China Daily, July 1, 2012
Thirty years ago, a strike by garment workers in New York's Chinatown challenged a power dynamic that many had assumed was immune to change.
"In the strike, the garment workers showed that they could fight for their right instead of being the victims of racial, class or gender exploitation," said Katie Quan, a former seamstress who by the time of the July 1982 walkout had risen in her union's local to the post of organizer.
Quan is living proof of the changes the strike produced: She is now associate chair of the Center for Labor Research and Education at the University of California, Berkeley. On Thursday, she took part in a panel discussion, We Are One: The 1982 Chinatown Garment Strike, 30 Years Later, at the Museum of Chinese in America, located in Chinatown.
Members of Local 23-25 of the International Ladies' Garment Workers' Union called the strike after negotiations for a fair contract were halted by a group of employers. Garment manufacturing was still a major employer in New York at the time, with many immigrants from China and Hong Kong among the workers.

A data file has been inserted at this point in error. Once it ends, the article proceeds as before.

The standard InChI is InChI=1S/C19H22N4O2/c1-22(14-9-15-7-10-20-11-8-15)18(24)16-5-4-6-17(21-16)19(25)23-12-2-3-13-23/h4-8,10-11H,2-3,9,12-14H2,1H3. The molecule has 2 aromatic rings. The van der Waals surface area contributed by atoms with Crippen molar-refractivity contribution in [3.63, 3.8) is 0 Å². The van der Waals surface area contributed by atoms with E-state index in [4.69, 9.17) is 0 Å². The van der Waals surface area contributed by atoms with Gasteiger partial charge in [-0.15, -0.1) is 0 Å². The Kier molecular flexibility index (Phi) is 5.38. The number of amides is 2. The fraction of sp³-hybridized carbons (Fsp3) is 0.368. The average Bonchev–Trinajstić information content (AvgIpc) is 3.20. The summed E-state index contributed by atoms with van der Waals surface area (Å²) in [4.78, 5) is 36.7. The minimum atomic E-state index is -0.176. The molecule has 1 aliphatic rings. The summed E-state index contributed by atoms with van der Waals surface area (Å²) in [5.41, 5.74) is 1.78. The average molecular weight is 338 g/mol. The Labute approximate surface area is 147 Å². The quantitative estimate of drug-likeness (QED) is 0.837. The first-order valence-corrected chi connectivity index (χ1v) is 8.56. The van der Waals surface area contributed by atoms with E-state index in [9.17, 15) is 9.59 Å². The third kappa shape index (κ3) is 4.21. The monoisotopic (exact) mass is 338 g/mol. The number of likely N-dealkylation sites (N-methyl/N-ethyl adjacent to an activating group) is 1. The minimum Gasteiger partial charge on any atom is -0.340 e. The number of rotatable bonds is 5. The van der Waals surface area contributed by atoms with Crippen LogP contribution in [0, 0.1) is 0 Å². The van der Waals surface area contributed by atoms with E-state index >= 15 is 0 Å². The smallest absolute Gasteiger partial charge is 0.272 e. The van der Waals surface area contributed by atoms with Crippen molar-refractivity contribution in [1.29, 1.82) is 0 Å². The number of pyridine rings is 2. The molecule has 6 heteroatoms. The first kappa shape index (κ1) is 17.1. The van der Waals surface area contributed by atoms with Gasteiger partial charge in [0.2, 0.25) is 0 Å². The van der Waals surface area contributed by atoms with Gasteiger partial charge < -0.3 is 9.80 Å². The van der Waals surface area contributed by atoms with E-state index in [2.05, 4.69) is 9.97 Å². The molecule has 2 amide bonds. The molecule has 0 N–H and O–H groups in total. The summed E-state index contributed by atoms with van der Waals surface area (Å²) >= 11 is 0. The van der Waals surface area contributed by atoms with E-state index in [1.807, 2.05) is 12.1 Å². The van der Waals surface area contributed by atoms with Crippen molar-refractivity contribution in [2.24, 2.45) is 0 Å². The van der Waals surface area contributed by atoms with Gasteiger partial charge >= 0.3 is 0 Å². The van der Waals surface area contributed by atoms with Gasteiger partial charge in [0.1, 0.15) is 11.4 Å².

The companies "wanted to take the little benefits away from them," Ed Vargas, one of the strike organizers, recalled at Thursday's panel discussion at the Museum of Chinese in America.
Two large rallies by the workers led to a resumption of negotiations and, eventually, a satisfactory contract. The strike also elevated Chinese-immigrant workers to leadership posts in the union and helped mobilize activism in the community.
"Workers were strongly for the union after the strike. They were activated and willing to volunteer their time for the community," said Connie Ling, one of the workers who took part in the strike.
Ling became the business agent of Local 23-25 and, though now retired, remains active in union matters. (The local is now affiliated with Workers United and the Service Employees' International Union.)
The emergence of new labor leaders from the community wouldn't have happened without the strike, Quan said during the panel discussion.
"The union was an organization that helped them to fight," the activist-turned-academic told China Daily. "It's a lesson that can be learned not only in the US, but also in other countries nowadays."
In memory of the workers killed in a Bangladesh garment factory fire in December 2010, the panelists called for international solidarity in the low-wage, dangerous industry. Collective bargaining and other labor rights should be pursued despite labor standards that differ from country to country, Quan said.